According to Sunnen, honing is typically required to achieve bore diameter tolerances of ±0.0002 inch or tighter with high quality surface finishes. (All photos: Sunnen)
As one of the most common machining operations, holemaking presents manufacturers with plenty of options. Depending on bore diameter and surface finish tolerance, a shop might choose drilling, milling, electrical discharge machining (EDM) or a combination of those CNC machining processes and achieve quality results. For example, the hole created by a 0.5-inch drill might range from ±0.002 inch or be as much as 0.006-inch oversized, but a subsequent reaming operation can produce a smoother surface finish and a hole diameter within ±0.0002 inch. Reaming or boring milled holes can achieve similar results, while EDM is even more precise, producing a bore diameter within ±0.0005 inch.
However, there are good reasons to turn to honing for applications with the most stringent requirements for surface finish and precision. According to Sunnen, a manufacturer of honing equipment that provided the information for this article, EDMed holes typically require further processing to smooth surfaces. The process is relatively slow as well. Optimized milling processes followed by boring or reaming may produce high-quality results, but not always consistently. Honing achieves all three goals: That is, the process consistently and reliably achieves bore diameter tolerances of ±0.0002 inch or tighter with high-quality surface finishes.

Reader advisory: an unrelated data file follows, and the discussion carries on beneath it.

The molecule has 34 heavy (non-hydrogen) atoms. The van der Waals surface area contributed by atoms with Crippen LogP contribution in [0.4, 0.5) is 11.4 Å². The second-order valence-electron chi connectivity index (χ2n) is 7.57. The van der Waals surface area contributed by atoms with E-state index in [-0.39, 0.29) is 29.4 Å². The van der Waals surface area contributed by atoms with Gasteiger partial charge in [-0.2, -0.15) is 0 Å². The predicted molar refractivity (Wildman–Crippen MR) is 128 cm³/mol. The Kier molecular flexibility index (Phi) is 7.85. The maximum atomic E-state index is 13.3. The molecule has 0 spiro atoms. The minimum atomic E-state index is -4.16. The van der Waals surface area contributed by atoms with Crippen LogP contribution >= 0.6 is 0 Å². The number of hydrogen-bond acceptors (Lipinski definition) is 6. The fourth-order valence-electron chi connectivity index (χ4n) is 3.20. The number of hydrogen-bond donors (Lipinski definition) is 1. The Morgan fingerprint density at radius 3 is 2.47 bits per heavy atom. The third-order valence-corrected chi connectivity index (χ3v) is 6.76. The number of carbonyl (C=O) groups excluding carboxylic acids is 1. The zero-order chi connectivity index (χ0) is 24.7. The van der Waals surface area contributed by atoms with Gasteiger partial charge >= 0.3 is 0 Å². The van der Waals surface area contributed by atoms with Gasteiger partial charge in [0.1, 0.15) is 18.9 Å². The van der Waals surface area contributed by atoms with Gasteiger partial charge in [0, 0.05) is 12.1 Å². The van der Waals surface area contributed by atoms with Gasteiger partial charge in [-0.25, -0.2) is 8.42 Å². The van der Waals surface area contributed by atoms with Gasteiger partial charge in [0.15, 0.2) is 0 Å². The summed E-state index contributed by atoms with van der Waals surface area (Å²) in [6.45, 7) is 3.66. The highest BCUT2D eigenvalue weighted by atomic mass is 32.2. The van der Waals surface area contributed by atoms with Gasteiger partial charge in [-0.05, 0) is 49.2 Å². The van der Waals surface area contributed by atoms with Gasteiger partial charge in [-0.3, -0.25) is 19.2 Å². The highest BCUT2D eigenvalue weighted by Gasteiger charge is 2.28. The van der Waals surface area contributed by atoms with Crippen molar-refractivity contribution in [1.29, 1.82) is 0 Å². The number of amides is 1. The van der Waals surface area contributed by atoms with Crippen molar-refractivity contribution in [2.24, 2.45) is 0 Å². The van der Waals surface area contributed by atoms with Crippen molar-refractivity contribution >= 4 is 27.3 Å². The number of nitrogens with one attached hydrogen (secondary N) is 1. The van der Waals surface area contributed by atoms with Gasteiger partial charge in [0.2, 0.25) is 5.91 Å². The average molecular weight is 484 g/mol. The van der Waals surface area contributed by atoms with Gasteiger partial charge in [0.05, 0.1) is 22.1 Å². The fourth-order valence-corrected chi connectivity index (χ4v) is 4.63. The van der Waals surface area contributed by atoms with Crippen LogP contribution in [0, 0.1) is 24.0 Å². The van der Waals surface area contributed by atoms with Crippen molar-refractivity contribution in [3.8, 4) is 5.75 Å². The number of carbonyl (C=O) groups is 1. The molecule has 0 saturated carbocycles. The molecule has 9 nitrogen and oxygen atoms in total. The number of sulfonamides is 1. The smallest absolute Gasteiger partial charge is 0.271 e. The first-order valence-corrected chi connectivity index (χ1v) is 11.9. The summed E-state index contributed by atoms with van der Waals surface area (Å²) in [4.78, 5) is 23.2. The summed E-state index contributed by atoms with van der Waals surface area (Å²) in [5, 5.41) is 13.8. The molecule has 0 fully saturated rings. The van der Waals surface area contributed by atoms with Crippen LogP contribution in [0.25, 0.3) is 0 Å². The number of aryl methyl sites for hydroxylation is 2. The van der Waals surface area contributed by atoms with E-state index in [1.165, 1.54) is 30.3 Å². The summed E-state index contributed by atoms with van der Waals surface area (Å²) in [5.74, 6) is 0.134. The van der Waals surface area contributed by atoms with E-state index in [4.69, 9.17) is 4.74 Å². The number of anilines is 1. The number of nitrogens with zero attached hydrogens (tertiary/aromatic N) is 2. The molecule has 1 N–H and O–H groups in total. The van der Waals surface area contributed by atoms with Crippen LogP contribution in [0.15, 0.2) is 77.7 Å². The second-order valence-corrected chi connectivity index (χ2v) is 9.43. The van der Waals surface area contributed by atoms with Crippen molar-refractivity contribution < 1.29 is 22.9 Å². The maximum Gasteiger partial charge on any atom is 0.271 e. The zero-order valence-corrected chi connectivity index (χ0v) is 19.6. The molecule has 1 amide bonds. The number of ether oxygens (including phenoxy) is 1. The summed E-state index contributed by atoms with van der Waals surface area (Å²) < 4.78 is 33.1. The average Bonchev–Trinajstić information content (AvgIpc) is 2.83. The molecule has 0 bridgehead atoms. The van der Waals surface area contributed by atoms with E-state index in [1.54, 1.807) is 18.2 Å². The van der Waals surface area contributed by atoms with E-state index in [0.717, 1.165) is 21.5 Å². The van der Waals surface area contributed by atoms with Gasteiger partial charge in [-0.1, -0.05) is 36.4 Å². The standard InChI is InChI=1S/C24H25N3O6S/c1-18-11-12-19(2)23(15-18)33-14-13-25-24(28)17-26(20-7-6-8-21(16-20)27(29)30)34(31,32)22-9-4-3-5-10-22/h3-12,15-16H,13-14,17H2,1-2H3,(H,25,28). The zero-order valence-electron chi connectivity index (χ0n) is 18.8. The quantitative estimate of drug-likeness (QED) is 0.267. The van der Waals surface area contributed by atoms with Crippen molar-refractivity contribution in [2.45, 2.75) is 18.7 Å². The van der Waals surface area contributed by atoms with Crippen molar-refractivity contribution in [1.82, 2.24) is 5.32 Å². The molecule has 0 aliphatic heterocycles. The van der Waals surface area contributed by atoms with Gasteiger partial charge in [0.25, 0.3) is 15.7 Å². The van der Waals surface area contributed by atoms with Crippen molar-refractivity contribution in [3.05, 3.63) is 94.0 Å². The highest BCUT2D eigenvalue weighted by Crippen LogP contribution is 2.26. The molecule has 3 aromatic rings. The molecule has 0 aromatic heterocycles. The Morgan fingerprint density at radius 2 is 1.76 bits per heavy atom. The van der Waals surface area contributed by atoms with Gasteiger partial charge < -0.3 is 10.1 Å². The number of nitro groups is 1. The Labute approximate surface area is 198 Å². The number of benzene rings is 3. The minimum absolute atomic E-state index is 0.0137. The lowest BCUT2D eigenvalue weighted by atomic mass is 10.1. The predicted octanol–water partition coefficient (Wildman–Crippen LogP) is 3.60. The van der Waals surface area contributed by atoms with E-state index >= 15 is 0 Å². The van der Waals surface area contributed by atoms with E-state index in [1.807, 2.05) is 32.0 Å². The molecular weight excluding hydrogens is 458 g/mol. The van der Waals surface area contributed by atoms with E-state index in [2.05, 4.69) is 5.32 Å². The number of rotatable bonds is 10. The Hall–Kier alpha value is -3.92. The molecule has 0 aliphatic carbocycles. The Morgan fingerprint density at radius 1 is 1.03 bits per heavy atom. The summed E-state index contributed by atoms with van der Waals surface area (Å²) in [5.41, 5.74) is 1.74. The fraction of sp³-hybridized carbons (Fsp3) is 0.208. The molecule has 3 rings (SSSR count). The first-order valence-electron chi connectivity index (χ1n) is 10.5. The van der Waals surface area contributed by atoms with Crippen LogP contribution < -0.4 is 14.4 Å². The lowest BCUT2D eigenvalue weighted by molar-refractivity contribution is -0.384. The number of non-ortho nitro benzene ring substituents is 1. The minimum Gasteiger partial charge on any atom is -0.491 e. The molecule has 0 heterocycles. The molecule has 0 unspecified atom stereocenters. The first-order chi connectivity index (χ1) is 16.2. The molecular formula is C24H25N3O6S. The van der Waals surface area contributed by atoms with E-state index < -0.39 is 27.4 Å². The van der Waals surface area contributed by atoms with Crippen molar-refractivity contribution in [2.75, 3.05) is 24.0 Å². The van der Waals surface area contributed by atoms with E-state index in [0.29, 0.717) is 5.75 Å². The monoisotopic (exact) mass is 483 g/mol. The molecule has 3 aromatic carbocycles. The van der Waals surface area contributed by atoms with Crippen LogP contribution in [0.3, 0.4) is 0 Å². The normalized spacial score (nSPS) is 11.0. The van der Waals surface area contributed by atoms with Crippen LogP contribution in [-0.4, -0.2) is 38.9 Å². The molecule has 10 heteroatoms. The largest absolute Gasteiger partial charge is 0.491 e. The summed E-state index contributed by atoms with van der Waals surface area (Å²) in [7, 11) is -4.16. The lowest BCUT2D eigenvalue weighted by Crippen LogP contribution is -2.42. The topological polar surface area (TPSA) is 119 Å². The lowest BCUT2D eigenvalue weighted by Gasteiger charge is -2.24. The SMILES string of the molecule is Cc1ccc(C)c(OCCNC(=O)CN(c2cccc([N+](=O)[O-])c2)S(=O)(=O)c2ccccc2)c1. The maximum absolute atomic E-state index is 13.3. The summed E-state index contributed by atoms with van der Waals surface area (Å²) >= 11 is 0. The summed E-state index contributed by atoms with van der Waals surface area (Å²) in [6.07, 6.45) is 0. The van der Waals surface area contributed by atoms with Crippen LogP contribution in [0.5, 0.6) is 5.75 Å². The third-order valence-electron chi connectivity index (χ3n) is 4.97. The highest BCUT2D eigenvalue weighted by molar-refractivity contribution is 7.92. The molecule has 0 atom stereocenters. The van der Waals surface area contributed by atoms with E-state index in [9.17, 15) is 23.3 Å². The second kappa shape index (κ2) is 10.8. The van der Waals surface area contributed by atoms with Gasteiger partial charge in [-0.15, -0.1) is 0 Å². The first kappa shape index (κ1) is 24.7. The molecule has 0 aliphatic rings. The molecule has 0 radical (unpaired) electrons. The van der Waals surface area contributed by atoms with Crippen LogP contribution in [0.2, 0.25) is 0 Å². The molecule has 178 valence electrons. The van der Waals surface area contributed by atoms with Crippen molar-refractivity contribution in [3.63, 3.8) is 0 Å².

Honing is a sizing and finishing operation in which a revolving tool (mandrel), fitted with abrasives, strokes in and out of a bore. During the process, the abrasives are expanded, removing minute amounts of material to bring the hole to its proper size and finish. The resulting finish consists of microscopic peaks and valleys arranged in a crisscross or “crosshatch” pattern. The valleys allow oil retention between mating components during operation, such as pistons within an engine cylinder.
Although the process has been performed for many years, honing technology has evolved, and some manufacturers still have questions about it. Here are five of the most common: